As the antagonist in Jon Jones’ long-awaited comeback, and with the added significance of a world title on the line, Ciryl Gane might just be feeling the strain.
Far from it, as it happens.
“Not too much pressure,” Gane tells The National a few days from this weekend’s headline heavyweight bout at UFC 285 in Las Vegas. “More pressure than normal because it’s a big fight … because all of this.”
“All of this” references the highly anticipated return of Jones, the former long-time light heavyweight champion who competes in his first UFC fight in more than three years.
The American, who holds myriad records within the promotion such as youngest champion (23 years, eight months) and most title-fight wins (14), is considered by many the greatest MMA athlete of all-time.
Jones, now 35, has been beaten once in a 28-fight professional career (one was a No Contest). Consequently, he boasts the longest unbeaten streak in UFC history, at 18 bouts.
For extra intrigue, at T-Mobile Arena on early Sunday morning UAE, Jones will debut at heavyweight, where he will battle for the belt vacated in January by free agent Francis Ngannou. Win, and Jones becomes only the eighth two-division champion in UFC history.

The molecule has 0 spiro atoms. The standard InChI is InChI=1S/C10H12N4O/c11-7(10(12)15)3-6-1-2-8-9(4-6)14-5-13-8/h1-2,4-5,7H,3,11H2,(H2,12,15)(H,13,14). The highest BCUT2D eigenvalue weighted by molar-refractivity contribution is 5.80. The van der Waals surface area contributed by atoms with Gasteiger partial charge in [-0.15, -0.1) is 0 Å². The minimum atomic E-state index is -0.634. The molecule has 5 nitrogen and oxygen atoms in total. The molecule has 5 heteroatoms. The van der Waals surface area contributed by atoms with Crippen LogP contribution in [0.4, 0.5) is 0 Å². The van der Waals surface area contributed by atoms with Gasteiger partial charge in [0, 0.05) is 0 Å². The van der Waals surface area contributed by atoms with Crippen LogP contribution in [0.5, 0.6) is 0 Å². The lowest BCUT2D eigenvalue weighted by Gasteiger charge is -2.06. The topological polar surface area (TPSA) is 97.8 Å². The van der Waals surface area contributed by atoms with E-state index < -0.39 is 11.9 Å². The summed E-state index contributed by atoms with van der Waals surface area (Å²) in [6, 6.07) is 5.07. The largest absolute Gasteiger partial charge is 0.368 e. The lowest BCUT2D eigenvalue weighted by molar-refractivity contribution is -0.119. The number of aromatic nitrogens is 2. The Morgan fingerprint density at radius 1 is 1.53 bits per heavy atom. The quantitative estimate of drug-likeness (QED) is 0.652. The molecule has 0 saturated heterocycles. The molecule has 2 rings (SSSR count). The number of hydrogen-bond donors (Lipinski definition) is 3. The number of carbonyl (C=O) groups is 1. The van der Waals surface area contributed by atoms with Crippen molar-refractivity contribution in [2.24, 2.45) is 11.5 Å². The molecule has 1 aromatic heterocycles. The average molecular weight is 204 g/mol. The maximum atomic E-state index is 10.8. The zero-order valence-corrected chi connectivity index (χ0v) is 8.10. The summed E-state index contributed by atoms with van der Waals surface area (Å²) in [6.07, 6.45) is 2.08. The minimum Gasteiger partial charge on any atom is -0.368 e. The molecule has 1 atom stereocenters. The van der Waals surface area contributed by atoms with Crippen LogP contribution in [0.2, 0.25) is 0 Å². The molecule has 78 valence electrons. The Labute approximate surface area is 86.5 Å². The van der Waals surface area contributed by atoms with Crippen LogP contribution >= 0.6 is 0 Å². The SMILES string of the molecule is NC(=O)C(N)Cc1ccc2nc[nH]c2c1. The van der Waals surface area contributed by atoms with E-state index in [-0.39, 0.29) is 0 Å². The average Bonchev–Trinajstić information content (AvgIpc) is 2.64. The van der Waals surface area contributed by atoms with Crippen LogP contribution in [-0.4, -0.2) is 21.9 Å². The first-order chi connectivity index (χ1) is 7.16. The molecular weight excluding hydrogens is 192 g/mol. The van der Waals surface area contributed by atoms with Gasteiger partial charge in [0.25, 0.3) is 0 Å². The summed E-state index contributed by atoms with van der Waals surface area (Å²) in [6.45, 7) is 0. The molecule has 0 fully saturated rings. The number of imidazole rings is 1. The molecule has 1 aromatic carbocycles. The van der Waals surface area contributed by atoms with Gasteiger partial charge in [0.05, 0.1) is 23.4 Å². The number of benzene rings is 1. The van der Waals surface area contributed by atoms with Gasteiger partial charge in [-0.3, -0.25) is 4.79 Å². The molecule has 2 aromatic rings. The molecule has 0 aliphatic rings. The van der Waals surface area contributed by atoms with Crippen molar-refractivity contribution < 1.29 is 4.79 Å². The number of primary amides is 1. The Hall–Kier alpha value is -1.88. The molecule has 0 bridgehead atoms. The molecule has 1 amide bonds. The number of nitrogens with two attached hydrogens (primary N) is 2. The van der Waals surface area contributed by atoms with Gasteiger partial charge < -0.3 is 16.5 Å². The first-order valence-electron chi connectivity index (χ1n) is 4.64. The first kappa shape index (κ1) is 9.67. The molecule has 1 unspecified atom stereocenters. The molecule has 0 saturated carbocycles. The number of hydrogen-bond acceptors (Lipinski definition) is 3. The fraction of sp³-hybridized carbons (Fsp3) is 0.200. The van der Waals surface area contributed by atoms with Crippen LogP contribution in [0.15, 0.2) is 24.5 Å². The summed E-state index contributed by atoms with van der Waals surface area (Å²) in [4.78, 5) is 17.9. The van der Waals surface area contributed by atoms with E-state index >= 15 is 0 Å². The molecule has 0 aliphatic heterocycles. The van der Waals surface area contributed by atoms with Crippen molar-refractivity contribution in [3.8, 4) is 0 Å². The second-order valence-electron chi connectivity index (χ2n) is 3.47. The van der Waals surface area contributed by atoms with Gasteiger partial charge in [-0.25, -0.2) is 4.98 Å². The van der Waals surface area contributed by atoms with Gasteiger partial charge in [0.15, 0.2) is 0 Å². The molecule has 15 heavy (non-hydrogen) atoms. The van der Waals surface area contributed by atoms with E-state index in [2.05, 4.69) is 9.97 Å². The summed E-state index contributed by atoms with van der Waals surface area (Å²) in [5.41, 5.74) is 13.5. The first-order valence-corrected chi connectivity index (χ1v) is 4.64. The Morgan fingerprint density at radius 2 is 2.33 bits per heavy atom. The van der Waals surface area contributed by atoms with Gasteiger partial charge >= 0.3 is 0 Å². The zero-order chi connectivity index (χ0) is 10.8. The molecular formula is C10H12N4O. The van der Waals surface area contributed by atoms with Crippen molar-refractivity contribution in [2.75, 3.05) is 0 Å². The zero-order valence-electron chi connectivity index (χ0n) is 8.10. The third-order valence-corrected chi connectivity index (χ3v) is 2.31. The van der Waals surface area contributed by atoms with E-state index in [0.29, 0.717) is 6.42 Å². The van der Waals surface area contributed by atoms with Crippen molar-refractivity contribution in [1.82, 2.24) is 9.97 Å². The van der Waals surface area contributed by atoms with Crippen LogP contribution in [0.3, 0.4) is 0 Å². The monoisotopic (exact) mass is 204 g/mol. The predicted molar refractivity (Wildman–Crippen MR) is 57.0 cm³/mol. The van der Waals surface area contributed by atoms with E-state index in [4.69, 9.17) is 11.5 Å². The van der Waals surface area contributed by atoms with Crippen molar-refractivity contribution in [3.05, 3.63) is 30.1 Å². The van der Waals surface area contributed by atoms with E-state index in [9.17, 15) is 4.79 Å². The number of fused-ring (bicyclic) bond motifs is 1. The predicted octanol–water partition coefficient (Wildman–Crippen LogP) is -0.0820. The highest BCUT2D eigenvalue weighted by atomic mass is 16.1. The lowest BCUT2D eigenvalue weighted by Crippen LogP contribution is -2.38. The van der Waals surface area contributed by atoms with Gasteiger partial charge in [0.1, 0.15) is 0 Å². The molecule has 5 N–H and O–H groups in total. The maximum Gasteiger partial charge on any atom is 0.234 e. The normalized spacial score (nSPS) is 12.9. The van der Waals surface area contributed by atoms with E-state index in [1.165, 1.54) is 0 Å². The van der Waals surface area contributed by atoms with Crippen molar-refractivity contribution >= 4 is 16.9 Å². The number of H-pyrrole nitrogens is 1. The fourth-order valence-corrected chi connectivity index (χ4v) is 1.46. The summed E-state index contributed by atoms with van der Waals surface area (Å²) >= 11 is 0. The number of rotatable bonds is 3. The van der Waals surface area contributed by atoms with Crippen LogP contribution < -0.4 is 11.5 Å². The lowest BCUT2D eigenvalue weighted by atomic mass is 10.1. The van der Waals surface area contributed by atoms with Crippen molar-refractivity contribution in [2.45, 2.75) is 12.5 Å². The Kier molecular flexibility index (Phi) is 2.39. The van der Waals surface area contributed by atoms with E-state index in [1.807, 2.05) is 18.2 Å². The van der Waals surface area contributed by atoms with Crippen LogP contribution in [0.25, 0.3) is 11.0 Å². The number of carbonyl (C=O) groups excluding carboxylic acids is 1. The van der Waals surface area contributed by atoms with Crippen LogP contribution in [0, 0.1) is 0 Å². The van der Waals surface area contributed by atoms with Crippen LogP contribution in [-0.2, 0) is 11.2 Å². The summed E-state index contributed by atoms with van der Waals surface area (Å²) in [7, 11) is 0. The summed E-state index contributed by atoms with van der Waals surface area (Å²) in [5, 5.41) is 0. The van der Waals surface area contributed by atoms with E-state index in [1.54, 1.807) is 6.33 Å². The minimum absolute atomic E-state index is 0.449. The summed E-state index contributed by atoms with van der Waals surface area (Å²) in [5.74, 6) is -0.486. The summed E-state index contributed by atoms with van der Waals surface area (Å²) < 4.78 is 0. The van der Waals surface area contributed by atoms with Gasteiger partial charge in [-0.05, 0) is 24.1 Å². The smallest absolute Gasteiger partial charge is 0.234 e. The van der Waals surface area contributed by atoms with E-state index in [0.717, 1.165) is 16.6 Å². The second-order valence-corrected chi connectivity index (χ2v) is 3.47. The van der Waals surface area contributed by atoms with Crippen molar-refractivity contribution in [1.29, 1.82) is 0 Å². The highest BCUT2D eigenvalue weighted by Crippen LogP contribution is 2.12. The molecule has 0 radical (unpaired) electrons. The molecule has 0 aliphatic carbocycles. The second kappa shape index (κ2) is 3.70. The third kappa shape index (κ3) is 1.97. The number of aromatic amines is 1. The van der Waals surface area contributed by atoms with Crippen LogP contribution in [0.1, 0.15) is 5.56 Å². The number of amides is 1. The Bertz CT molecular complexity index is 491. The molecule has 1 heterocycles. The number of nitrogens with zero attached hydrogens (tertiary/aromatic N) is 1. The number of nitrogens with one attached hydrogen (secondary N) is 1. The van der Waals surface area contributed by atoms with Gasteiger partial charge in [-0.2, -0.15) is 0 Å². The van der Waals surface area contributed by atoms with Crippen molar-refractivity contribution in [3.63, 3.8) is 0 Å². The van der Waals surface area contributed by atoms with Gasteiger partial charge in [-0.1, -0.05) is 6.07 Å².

So the pressure should really be pinching – for both combatants.
“It’s going to be a new Jon Jones, a new division, but he’s still going to be really sharp, really fast, with a high level,” Gane says. “So we did a camp on Jon Jones like he was before, but with more prime. That’s it. We’re expecting this.
“And apart from that, I’ve no pressure because I’m still confident. I’m going to have a pressure, but the good stress you see when you’re to jump in the cage. Like every time."
In Gane's mind at least, Jones has more weighing on him.
“I started MMA five years ago; the pressure is maybe not on my shoulders. It’s maybe more on him, because he must prove [himself]," he says. "Because he knows the situation, that he’s going to be more uncomfortable.
“I’m about the fight; how can I beat my opponent? That’s it. So that’s why this doesn’t put me in more pressure. I’m really focused on the guy in front of me.”
Gane, who excelled initially in Muay Thai, may have started MMA in 2018, but he has packed in a lot already. It took him only three years to race to a 10-0 record, the last bout in that stretch securing the UFC’s interim heavyweight belt.
Gane suffered his sole pro defeat in the next outing, losing the undisputed clash against Ngannou by unanimous decision at UFC 270 in January last year. Rendered redundant for the majority, he was smothered by the imposing Cameroonian.
Yet Gane rebounded last September with a display of mettle and might at the top of the bill on the UFC’s first event in France, the dynamic heavyweight’s homeland. There, he defeated the surging Tai Tuivasa by third-round knockout.
On Sunday, Gane says, the experiences of UFC 270 and UFC Paris will serve him well.
“Of course,” he offers. “This is going to help me for sure. I’m young in my career, but I’m known as a veteran. People talk about me like I’m here from a long time.